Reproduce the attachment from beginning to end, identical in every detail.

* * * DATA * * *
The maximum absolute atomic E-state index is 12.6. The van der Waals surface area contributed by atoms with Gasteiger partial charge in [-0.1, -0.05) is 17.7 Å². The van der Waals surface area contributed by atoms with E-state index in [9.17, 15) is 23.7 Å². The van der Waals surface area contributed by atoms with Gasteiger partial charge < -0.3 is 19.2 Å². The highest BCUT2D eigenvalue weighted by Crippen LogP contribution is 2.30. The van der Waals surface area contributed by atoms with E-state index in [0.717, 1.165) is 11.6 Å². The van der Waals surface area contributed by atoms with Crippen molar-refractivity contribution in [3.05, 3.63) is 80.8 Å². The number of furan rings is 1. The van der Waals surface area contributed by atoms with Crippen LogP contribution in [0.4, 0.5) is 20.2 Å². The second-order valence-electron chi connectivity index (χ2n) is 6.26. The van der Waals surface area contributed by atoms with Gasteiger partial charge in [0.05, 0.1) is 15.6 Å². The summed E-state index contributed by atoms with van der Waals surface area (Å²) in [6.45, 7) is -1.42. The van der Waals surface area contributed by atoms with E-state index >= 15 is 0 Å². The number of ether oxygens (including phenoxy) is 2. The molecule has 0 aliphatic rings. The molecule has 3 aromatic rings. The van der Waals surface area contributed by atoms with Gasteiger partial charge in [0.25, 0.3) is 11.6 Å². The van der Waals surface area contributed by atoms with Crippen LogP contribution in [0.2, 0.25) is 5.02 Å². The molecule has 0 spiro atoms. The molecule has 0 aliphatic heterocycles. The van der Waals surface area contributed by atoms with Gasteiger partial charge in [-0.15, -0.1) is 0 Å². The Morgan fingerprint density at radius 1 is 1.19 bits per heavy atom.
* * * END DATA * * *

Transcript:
The maximum absolute atomic E-state index is 12.6. The van der Waals surface area contributed by atoms with Gasteiger partial charge in [-0.1, -0.05) is 17.7 Å². The van der Waals surface area contributed by atoms with E-state index in [9.17, 15) is 23.7 Å². The van der Waals surface area contributed by atoms with Gasteiger partial charge < -0.3 is 19.2 Å². The highest BCUT2D eigenvalue weighted by Crippen LogP contribution is 2.30. The van der Waals surface area contributed by atoms with E-state index in [0.717, 1.165) is 11.6 Å². The van der Waals surface area contributed by atoms with Crippen molar-refractivity contribution in [3.05, 3.63) is 80.8 Å². The number of furan rings is 1. The van der Waals surface area contributed by atoms with Crippen LogP contribution in [0.4, 0.5) is 20.2 Å². The second-order valence-electron chi connectivity index (χ2n) is 6.26. The van der Waals surface area contributed by atoms with Gasteiger partial charge in [0.05, 0.1) is 15.6 Å². The summed E-state index contributed by atoms with van der Waals surface area (Å²) in [6.45, 7) is -1.42. The van der Waals surface area contributed by atoms with E-state index >= 15 is 0 Å². The number of ether oxygens (including phenoxy) is 2. The molecule has 0 aliphatic rings. The molecule has 3 aromatic rings. The van der Waals surface area contributed by atoms with Gasteiger partial charge in [0.25, 0.3) is 11.6 Å². The van der Waals surface area contributed by atoms with Crippen LogP contribution in [0.2, 0.25) is 5.02 Å². The molecule has 0 spiro atoms. The molecule has 0 aliphatic heterocycles. The van der Waals surface area contributed by atoms with Gasteiger partial charge in [-0.15, -0.1) is 0 Å². The Morgan fingerprint density at radius 1 is 1.19 bits per heavy atom.